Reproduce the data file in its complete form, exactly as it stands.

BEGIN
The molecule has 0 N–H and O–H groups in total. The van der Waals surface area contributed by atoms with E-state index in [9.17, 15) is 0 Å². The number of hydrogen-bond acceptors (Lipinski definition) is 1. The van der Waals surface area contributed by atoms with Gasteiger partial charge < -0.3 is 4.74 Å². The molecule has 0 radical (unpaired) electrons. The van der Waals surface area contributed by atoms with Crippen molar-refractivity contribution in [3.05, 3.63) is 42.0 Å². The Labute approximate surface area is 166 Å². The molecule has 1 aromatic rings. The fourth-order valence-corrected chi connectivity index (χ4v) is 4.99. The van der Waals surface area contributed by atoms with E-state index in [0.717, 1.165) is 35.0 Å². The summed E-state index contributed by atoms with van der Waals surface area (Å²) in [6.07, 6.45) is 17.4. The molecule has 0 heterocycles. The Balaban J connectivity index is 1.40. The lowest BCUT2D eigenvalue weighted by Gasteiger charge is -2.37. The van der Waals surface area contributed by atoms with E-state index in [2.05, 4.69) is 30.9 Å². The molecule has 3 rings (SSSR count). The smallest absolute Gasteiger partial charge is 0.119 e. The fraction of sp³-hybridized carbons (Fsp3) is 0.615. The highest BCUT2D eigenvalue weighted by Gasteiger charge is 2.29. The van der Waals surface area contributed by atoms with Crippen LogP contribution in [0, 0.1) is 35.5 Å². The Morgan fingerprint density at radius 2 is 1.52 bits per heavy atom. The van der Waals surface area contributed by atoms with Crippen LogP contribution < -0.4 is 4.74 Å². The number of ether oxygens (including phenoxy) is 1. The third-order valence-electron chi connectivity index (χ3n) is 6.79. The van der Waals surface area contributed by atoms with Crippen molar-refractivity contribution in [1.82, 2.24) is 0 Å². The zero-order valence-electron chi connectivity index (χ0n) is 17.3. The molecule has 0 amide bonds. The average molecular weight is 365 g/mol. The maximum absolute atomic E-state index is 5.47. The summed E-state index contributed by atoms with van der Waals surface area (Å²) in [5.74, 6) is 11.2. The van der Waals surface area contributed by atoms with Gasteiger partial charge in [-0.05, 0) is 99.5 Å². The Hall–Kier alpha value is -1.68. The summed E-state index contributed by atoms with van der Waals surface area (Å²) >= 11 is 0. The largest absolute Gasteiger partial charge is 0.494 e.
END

The molecule has 0 N–H and O–H groups in total. The van der Waals surface area contributed by atoms with E-state index in [9.17, 15) is 0 Å². The number of hydrogen-bond acceptors (Lipinski definition) is 1. The van der Waals surface area contributed by atoms with Gasteiger partial charge < -0.3 is 4.74 Å². The molecule has 0 radical (unpaired) electrons. The van der Waals surface area contributed by atoms with Crippen molar-refractivity contribution in [3.05, 3.63) is 42.0 Å². The Labute approximate surface area is 166 Å². The molecule has 1 aromatic rings. The fourth-order valence-corrected chi connectivity index (χ4v) is 4.99. The van der Waals surface area contributed by atoms with E-state index in [0.717, 1.165) is 35.0 Å². The summed E-state index contributed by atoms with van der Waals surface area (Å²) in [6.07, 6.45) is 17.4. The molecule has 0 heterocycles. The Balaban J connectivity index is 1.40. The lowest BCUT2D eigenvalue weighted by Gasteiger charge is -2.37. The van der Waals surface area contributed by atoms with E-state index in [2.05, 4.69) is 30.9 Å². The molecule has 3 rings (SSSR count). The smallest absolute Gasteiger partial charge is 0.119 e. The fraction of sp³-hybridized carbons (Fsp3) is 0.615. The highest BCUT2D eigenvalue weighted by Gasteiger charge is 2.29. The van der Waals surface area contributed by atoms with Crippen LogP contribution in [0, 0.1) is 35.5 Å². The Morgan fingerprint density at radius 2 is 1.52 bits per heavy atom. The van der Waals surface area contributed by atoms with Crippen LogP contribution < -0.4 is 4.74 Å². The number of ether oxygens (including phenoxy) is 1. The third-order valence-electron chi connectivity index (χ3n) is 6.79. The van der Waals surface area contributed by atoms with Crippen molar-refractivity contribution in [1.82, 2.24) is 0 Å². The zero-order valence-electron chi connectivity index (χ0n) is 17.3. The molecule has 0 amide bonds. The average molecular weight is 365 g/mol. The maximum absolute atomic E-state index is 5.47. The summed E-state index contributed by atoms with van der Waals surface area (Å²) in [5.74, 6) is 11.2. The van der Waals surface area contributed by atoms with Gasteiger partial charge in [-0.05, 0) is 99.5 Å². The Hall–Kier alpha value is -1.68. The summed E-state index contributed by atoms with van der Waals surface area (Å²) >= 11 is 0. The largest absolute Gasteiger partial charge is 0.494 e.